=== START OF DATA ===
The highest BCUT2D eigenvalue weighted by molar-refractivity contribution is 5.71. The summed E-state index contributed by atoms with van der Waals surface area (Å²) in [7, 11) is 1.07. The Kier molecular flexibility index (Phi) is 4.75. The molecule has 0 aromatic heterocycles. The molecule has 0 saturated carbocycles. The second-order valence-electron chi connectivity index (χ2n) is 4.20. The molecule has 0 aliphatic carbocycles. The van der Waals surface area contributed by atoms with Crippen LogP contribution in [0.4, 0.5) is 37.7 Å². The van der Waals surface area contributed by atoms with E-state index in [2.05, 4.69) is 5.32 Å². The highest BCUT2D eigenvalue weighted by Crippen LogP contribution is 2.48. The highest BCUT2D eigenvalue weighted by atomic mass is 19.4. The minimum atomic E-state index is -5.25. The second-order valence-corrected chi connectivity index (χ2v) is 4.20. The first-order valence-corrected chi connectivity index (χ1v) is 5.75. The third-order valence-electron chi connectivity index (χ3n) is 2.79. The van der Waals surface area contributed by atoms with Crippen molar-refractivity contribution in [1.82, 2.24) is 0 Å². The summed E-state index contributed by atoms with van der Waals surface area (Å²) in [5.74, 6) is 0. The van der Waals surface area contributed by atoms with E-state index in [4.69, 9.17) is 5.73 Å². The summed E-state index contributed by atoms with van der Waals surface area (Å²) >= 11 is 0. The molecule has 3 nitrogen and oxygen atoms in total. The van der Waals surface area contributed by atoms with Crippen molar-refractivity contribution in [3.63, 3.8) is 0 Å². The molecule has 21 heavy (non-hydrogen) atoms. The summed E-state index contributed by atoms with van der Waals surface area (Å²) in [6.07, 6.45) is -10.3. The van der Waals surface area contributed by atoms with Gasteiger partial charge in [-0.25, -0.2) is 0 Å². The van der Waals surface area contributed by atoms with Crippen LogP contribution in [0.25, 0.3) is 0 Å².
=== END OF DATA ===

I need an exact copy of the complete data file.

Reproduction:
The highest BCUT2D eigenvalue weighted by molar-refractivity contribution is 5.71. The summed E-state index contributed by atoms with van der Waals surface area (Å²) in [7, 11) is 1.07. The Kier molecular flexibility index (Phi) is 4.75. The molecule has 0 aromatic heterocycles. The molecule has 0 saturated carbocycles. The second-order valence-electron chi connectivity index (χ2n) is 4.20. The molecule has 0 aliphatic carbocycles. The van der Waals surface area contributed by atoms with Crippen LogP contribution in [0.4, 0.5) is 37.7 Å². The van der Waals surface area contributed by atoms with E-state index in [2.05, 4.69) is 5.32 Å². The highest BCUT2D eigenvalue weighted by Crippen LogP contribution is 2.48. The highest BCUT2D eigenvalue weighted by atomic mass is 19.4. The minimum atomic E-state index is -5.25. The second-order valence-corrected chi connectivity index (χ2v) is 4.20. The first-order valence-corrected chi connectivity index (χ1v) is 5.75. The third-order valence-electron chi connectivity index (χ3n) is 2.79. The van der Waals surface area contributed by atoms with Crippen molar-refractivity contribution in [1.82, 2.24) is 0 Å². The summed E-state index contributed by atoms with van der Waals surface area (Å²) in [5.74, 6) is 0. The van der Waals surface area contributed by atoms with E-state index in [4.69, 9.17) is 5.73 Å². The summed E-state index contributed by atoms with van der Waals surface area (Å²) >= 11 is 0. The molecule has 3 nitrogen and oxygen atoms in total. The van der Waals surface area contributed by atoms with Crippen molar-refractivity contribution in [3.63, 3.8) is 0 Å². The molecule has 21 heavy (non-hydrogen) atoms. The summed E-state index contributed by atoms with van der Waals surface area (Å²) in [6.07, 6.45) is -10.3. The van der Waals surface area contributed by atoms with Gasteiger partial charge in [-0.25, -0.2) is 0 Å². The van der Waals surface area contributed by atoms with Crippen LogP contribution in [0.25, 0.3) is 0 Å².